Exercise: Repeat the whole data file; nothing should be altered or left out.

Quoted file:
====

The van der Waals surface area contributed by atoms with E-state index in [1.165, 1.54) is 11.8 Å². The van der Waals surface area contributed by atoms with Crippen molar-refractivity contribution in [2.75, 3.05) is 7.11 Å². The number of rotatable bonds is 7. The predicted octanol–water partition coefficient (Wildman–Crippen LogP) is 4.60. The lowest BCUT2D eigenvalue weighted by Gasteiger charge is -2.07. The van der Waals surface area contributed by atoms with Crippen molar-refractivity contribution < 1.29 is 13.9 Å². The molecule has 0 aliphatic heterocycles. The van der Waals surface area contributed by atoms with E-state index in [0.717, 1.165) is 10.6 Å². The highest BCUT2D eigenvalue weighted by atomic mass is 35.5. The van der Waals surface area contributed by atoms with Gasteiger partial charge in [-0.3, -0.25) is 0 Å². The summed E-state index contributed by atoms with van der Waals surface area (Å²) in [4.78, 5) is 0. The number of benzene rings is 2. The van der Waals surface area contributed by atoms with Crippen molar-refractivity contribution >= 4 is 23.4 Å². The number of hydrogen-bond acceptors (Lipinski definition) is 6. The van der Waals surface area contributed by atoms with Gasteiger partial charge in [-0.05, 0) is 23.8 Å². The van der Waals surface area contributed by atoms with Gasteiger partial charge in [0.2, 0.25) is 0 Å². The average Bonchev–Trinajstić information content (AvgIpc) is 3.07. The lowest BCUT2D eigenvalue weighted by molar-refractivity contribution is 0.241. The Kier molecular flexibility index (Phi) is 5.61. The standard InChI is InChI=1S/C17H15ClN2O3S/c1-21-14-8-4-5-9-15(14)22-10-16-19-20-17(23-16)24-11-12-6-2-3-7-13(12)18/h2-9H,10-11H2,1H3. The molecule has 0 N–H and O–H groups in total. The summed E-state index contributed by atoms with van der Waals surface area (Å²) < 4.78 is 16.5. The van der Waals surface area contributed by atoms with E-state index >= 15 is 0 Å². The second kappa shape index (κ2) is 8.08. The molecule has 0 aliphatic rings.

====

The van der Waals surface area contributed by atoms with E-state index in [1.165, 1.54) is 11.8 Å². The van der Waals surface area contributed by atoms with Crippen molar-refractivity contribution in [2.75, 3.05) is 7.11 Å². The number of rotatable bonds is 7. The predicted octanol–water partition coefficient (Wildman–Crippen LogP) is 4.60. The lowest BCUT2D eigenvalue weighted by Gasteiger charge is -2.07. The van der Waals surface area contributed by atoms with Crippen molar-refractivity contribution < 1.29 is 13.9 Å². The molecule has 0 aliphatic heterocycles. The van der Waals surface area contributed by atoms with E-state index in [0.717, 1.165) is 10.6 Å². The highest BCUT2D eigenvalue weighted by atomic mass is 35.5. The van der Waals surface area contributed by atoms with Gasteiger partial charge in [-0.3, -0.25) is 0 Å². The summed E-state index contributed by atoms with van der Waals surface area (Å²) in [4.78, 5) is 0. The number of benzene rings is 2. The van der Waals surface area contributed by atoms with Crippen molar-refractivity contribution >= 4 is 23.4 Å². The number of hydrogen-bond acceptors (Lipinski definition) is 6. The van der Waals surface area contributed by atoms with Gasteiger partial charge in [-0.05, 0) is 23.8 Å². The van der Waals surface area contributed by atoms with Gasteiger partial charge in [0.2, 0.25) is 0 Å². The average Bonchev–Trinajstić information content (AvgIpc) is 3.07. The lowest BCUT2D eigenvalue weighted by molar-refractivity contribution is 0.241. The Kier molecular flexibility index (Phi) is 5.61. The standard InChI is InChI=1S/C17H15ClN2O3S/c1-21-14-8-4-5-9-15(14)22-10-16-19-20-17(23-16)24-11-12-6-2-3-7-13(12)18/h2-9H,10-11H2,1H3. The molecule has 0 N–H and O–H groups in total. The summed E-state index contributed by atoms with van der Waals surface area (Å²) < 4.78 is 16.5. The van der Waals surface area contributed by atoms with E-state index >= 15 is 0 Å². The second kappa shape index (κ2) is 8.08. The molecule has 0 aliphatic rings.